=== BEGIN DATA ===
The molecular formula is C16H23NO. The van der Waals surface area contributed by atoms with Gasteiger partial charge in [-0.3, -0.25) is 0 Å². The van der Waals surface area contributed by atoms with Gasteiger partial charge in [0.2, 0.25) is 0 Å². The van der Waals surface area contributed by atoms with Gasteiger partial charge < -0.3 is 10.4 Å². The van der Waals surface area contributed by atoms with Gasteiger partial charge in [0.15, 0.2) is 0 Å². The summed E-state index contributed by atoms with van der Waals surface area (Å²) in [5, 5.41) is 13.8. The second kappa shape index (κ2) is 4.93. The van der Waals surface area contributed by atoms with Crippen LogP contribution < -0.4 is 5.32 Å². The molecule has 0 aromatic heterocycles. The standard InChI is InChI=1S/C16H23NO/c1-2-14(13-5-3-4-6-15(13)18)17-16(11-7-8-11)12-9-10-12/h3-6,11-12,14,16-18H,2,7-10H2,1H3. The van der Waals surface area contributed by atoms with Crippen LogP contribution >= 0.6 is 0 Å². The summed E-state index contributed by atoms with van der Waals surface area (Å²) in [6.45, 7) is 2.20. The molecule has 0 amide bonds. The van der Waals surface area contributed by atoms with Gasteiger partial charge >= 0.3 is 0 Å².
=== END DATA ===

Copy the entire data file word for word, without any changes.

The molecular formula is C16H23NO. The van der Waals surface area contributed by atoms with Gasteiger partial charge in [-0.3, -0.25) is 0 Å². The van der Waals surface area contributed by atoms with Gasteiger partial charge in [0.2, 0.25) is 0 Å². The van der Waals surface area contributed by atoms with Gasteiger partial charge < -0.3 is 10.4 Å². The van der Waals surface area contributed by atoms with Gasteiger partial charge in [0.15, 0.2) is 0 Å². The summed E-state index contributed by atoms with van der Waals surface area (Å²) in [5, 5.41) is 13.8. The second kappa shape index (κ2) is 4.93. The van der Waals surface area contributed by atoms with Crippen LogP contribution < -0.4 is 5.32 Å². The molecule has 0 aromatic heterocycles. The standard InChI is InChI=1S/C16H23NO/c1-2-14(13-5-3-4-6-15(13)18)17-16(11-7-8-11)12-9-10-12/h3-6,11-12,14,16-18H,2,7-10H2,1H3. The van der Waals surface area contributed by atoms with Crippen LogP contribution >= 0.6 is 0 Å². The summed E-state index contributed by atoms with van der Waals surface area (Å²) in [6.45, 7) is 2.20. The molecule has 0 amide bonds. The van der Waals surface area contributed by atoms with Gasteiger partial charge >= 0.3 is 0 Å².